From the people of God in Camden, N.J.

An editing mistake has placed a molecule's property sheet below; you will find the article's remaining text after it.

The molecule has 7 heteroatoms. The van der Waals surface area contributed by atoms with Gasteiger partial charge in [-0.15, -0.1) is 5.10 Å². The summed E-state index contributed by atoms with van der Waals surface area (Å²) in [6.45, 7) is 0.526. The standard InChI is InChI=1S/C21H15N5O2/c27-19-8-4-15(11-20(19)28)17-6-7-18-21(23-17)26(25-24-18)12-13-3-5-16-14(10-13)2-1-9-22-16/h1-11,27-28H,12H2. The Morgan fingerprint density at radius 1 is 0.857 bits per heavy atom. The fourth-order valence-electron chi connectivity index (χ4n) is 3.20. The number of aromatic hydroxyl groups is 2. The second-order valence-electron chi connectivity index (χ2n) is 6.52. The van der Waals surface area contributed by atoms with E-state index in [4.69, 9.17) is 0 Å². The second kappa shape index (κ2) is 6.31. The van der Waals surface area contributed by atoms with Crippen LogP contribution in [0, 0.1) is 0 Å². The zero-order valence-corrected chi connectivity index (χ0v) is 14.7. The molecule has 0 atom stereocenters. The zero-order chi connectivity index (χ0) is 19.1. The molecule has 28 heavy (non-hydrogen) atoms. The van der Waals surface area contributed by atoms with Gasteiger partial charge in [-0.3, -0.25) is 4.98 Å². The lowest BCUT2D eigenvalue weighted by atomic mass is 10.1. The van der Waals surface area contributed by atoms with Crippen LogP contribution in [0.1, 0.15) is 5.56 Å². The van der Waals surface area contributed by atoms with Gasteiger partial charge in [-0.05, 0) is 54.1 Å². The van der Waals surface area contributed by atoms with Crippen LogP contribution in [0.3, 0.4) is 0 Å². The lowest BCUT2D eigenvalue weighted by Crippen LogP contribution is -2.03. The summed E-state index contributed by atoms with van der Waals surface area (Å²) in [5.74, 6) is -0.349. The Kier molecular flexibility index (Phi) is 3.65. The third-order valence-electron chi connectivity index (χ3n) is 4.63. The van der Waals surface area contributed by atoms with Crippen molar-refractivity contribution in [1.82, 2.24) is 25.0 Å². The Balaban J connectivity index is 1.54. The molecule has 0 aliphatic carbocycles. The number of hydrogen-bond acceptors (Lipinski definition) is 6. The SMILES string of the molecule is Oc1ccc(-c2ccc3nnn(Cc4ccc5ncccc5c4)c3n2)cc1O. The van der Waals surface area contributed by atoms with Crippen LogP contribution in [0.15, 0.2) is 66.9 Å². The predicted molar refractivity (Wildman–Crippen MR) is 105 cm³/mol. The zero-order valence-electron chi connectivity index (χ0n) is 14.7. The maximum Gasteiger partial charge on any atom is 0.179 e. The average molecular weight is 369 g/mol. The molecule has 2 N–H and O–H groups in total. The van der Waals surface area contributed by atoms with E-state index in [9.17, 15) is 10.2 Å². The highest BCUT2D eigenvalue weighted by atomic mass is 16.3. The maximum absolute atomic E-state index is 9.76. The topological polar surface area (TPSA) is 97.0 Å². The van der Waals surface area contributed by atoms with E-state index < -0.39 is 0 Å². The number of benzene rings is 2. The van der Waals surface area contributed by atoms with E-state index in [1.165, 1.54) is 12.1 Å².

By Alexander Ross Special Contributor Summer 2013 began with words from the Book of Worship prayed over me by my local church, Trinity UMC Fayetteville: All who take upon themselves the name of Christ are called into ministries of love and service by the example of Christ. As these members of our community begin their work among the people…. A few days later, I boarded a Greyhound and set off to go where it seemed Jesus was calling me: Camden, New Jersey, a city known for its gun violence and persistent poverty. Intentional community  I lived with the Camden Community Houses, a group of Christian friends and families who live, eat and pray together. Some friends of mine and I are starting something similar in Fayetteville. I first learned of the group when I read a book by Shane Claiborne, Jesus For President: Politics for Ordinary Radicals. As I gleaned from it how discipleship shapes one’s political identity, I found a section titled “Practicing Resurrection,” about creating beauty out of rejected chaos: “We try to use the trash of a disposable society. We do a fair amount of dumpster diving, and at most of our potlucks you can find food labeled ‘vegetarian,’ ‘vegan,’ or ‘rescued’ (meaning it came from the trash). In our gardens, you’ll find old refrigerators serving as compost bins, veggies growing out of toilets and tires, and gutted computers and TVs converted into flower pots. One of the most revolutionary practices you can participate in is growing your own food. Some of the kids here in the city see tomatoes growing in our gardens and they can’t believe their eyes. ‘You can’t eat that,’ they say, and we laugh and say, ‘Oh yes; that, my dear, is a tomato. They aren’t made in factories. They are God’s miracles.’ How can we fully love the Creator when we’ve grown so far from the creation?” Having read about these practices, I felt famous participating in their common life. One resident started a community farm program for the local youth, teaching an economy of food cultivation in the midst of poverty. To conserve energy, they water plants with stored rainwater, pumping it out with a stationary bicycle. Brilliant! Camden has a history of receiving the area’s “environmental bads” (the sewage treatment for Camden County; the incinerator; a licorice processor, which results in a burnt-peanut smell). Children grow up in the midst of this pollution, and the elderly acquire more illnesses. In Camden alone, there are two Superfund sites and a few Brownfields, sites we don’t have the technology to reclaim from pollution. Seeing hope  But there’s more to Camden. Like any city, it has real people: vulnerable, fragile persons who struggle to live in union with God and their neighbors. And some there, both rich and poor, have begun to recognize our common fragility. This is where I see hope—not just for Camden, but for the world. We mustn’t forget we are personally responsible for what happens everywhere, including Camden. When someone is killed, we must all remember that we nailed God to a cross; and, as Martin Luther King Jr. said, that “injustice anywhere is a threat to justice everywhere”—including Arkansas (which does have a homeless population, doesn’t it?). Arkansas’ inability to address food insecurity offers no hopeful witness or example to the people of Camden. If anything, the Camden Houses Community is teaching the church in Arkansas to care for Christ in our neighbors. We’ll have to be creative, making new forms of dignified work as we realize the miracle of food coming up out of the ground and God’s vision for an entire created order resurrected, renewed and restored. We’ll have to bring our gifts into both big cities and small rural towns, and pray and dream with them where Christ is leading us. A group that predates the Camden Community Houses is Sacred Heart Catholic Church. Some of the community partners work with its Catholic school, and I worked with its community farm project. At each morning’s mass, the priest welcomes any who have been baptized in the name of the Trinity—breaking Catholic canon to invite Protestants to the table. The sharing in bread and wine at the table became a transformative part of my day: time stopped, and heaven was revealed in a tiny, ordinary wafer. I spent most of the summer teaching teens how to cook, primarily with food from the farms, which they worked on. Tuesdays and Thursdays we taught cooking and nutrition to 9- to 13-year-olds. One day another intern and I planned to give the children a tour of the gardens, but it rained, so we instead watched Dr. Seuss’s 1972 Lorax cartoon, a classic for teaching care for the environment. The story illustrates how resources are eroded and entire species wiped out when we aren’t good stewards of the earth. We weren’t sure how to facilitate discussion with children who were living with the consequences of the culture we identified with, so we decided to let them teach us. As the narrative progressed and resources were eroded, one young man had an epiphany. In the middle of the film he said, “This looks like Camden.” Go ‘there’  So how can I write about this city in New Jersey? Is it my role? My last week there, I asked friends what they tell people about it. One friend said, “I didn’t come here to help. I came here because my heart was awakened to something that would allow me to create what I want to create… I can paint poetry on the wall in Camden!” Her beautiful murals are little sanctuaries of God’s beauty, taking the world by surprise. Another said, “I tell them I was here.” Not that she was Camden’s savior or was making a difference, but that she simply went there because Jesus told her to. Isn’t that what the Gospel is about? The whole story of Jesus, from the nativity to the cross, is about God saying, “Tell them I was here.” In the deepest valley of our human suffering, there you will find God. So, my recommendation is to go “there.” You know where “there” is: any place where people are hurting. The place where people have stopped hoping. Maybe you are “there” right now. Maybe you are hurting. God raised Israel out of Egypt. God raised Jesus from the dead. When you get “there,” you have only one thing to do: ask the question, What is God going to do next? Ross is a student active in the University of Arkansas Wesley Foundation and is an intern at Trinity UMC Fayetteville’s Parish House Community.